Occupational Segregation, Gender Essentialism and Male Primacy as Major Barriers to Equity in HIV Care Giving: Findings from Lesotho

This article in the International Journal for Equity in Health draws on research conducted during the Capacity Project, the predecessor to CapacityPlus.

Gender segregation of occupations has been recognized as a major source of inequality worldwide with implications for the development of robust health workforces. In sub-Saharan Africa, gender inequalities are particularly acute in HIV/AIDS caregiving (90% of which is provided in the home), where women and girls make up the informal (and mostly unpaid) workforce. Men's and boy's entry into HIV/AIDS caregiving in greater numbers would both increase the equity and sustainability of national and community-level HIV/AIDS caregiving and mitigate health workforce shortages, but notions of gender essentialism and male primacy make this far from inevitable. The Capacity Project partnered with the Lesotho Ministry of Health and Social Welfare in a study of the gender dynamics of HIV/AIDS caregiving to account for men's absence in HIV/AIDS caregiving and investigate ways in which they might be recruited into the community and home-based care workforce. This article presents findings and recommendations resulting from the study.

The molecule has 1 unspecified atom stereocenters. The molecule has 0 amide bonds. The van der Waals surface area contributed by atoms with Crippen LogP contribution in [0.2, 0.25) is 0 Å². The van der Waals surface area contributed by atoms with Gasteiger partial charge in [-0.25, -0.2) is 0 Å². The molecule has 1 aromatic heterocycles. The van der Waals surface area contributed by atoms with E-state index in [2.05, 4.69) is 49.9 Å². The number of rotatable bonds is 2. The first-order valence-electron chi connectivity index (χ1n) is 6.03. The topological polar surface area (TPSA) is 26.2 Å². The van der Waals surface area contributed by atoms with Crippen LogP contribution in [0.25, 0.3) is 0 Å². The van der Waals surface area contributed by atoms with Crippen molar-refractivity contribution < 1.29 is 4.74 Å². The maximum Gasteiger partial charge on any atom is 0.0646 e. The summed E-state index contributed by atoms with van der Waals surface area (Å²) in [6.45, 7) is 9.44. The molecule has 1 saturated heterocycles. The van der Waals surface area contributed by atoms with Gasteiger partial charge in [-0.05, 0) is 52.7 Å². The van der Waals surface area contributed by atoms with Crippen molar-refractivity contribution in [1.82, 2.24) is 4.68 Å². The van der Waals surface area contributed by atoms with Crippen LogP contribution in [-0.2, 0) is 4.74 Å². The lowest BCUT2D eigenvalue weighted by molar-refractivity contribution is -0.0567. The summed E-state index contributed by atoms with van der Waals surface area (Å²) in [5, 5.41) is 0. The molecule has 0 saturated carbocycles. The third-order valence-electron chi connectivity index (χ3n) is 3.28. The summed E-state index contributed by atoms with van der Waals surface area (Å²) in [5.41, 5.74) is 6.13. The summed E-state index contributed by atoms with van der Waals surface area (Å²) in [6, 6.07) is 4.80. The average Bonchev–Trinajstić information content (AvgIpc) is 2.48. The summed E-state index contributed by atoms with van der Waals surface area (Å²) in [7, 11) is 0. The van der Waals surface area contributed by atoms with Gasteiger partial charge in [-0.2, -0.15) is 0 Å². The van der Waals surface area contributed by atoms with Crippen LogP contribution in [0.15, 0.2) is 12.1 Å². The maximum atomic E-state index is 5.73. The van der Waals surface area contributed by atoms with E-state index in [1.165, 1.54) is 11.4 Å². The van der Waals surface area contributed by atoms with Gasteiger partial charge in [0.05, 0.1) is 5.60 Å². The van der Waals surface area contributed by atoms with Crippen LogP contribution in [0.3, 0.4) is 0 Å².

Addressing Gender Inequality in Human Resources for Health

Reviews how the Capacity Project addressed gender discrimination and inequality in HRH through its institutional mechanisms, approaches, and tools as well as in country-level implementation.

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